Fireworks after the Christmas light switch on.
Technorati tag: moblog
I have become the Beer Fest’s artist in residence. It’s a role I’ve sort of grown into since first doing custom posters in 2004. Last night I found myself wandering around with a pad, several pens and a sign on my chest saying “This man will draw anything for you for 50p”. People were genuinely enthusiastic to have a Spinneyhead original (it must have been the booze) and I must have taken twenty or thirty pounds.
Naturally, every picture had the spinneyhead url on it. So if you’re visiting because you found a piece of paper with a magic marker portrait of you and a few friends and you can’t remember how you got it, welcome. I was the devastatingly handsome artist guy, and I’d like to thank you for your patronage. If you can scan or photograph the image and send a copy on to me for the gallery I’d much appreciate it. And if you’re one of the Heidis and would like to pop around in costume I’d appreciate it even more.
Joe had been in his house for three years. It was the longest he had stayed with anything. The other tenants had turned over a few times. Previous combinations had only functioned as a household, but the current grouping would consider each other friends.
The household still didn’t know much about Joe’s life before he had taken up residence. This was exactly how he would have it. However, that meant they didn’t know how Tommy Hill had stolen all his money and implicated him in gun running.
Hill was sitting on the sofa, drinking tea from a Scooby Doo mug.
“Get out of my house.” Joe didn’t sound as angry as he felt.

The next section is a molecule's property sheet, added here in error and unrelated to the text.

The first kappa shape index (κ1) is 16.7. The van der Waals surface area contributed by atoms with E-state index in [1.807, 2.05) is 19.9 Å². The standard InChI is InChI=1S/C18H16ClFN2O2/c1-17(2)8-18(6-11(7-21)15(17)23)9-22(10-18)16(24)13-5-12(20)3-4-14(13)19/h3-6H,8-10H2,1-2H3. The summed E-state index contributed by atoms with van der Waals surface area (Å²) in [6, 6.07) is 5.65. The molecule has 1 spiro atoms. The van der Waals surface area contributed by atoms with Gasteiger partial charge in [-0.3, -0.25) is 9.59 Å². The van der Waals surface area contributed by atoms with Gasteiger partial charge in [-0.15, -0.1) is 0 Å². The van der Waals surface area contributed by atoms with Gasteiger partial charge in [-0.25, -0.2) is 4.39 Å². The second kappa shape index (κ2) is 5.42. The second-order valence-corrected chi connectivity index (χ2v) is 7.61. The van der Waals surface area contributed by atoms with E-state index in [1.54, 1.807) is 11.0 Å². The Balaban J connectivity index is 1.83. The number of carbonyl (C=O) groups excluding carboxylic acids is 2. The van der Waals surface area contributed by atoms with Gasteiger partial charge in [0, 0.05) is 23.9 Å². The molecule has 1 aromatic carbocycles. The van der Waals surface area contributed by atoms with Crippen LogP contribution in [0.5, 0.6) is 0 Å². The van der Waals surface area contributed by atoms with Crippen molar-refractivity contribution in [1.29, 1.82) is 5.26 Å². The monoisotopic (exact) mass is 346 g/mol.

“Dude, that’s harsh. Your housemate let me in, she seems like a nice girl.”
“Yes, well, I’ll have words with her and she won’t be making the same mistake again.”
“All I need is for you to hold something for a while. There’s a cut in it for you.”
“I don’t want a cut of any deal of yours. Get out or I’ll call the Police.”
“Really? You didn’t yesterday. Not really.”
“Yet somehow they know you’re in town. How you’ve stayed ahead of them I don’t know.”
“You’re lucky. Get out.” Joe gestured out the door.
Hill stood, but didn’t move any further. “If you won’t do this for me will you at least, well, do something for me?”
“I want to get in touch with Sarah. Set things right. I shouldn’t have taken off like that.”
“You can’t set right what you did.”
“I can apologise.”
“That’s not going to be enough.”
There was a silence. Hill considered the door, then went for another try. “I could….”
“She was pregnant. She had an abortion. Nothing you say or do will sort things out, so don’t even try.” It was more than he should have said, and he felt sick for letting it slip. But he was angry. Now he was angry at himself as well as Hill, and that just made things worse.
Hill, to his credit, recognised he wasn’t winning. Joe followed him to the door and watched as he walked away.
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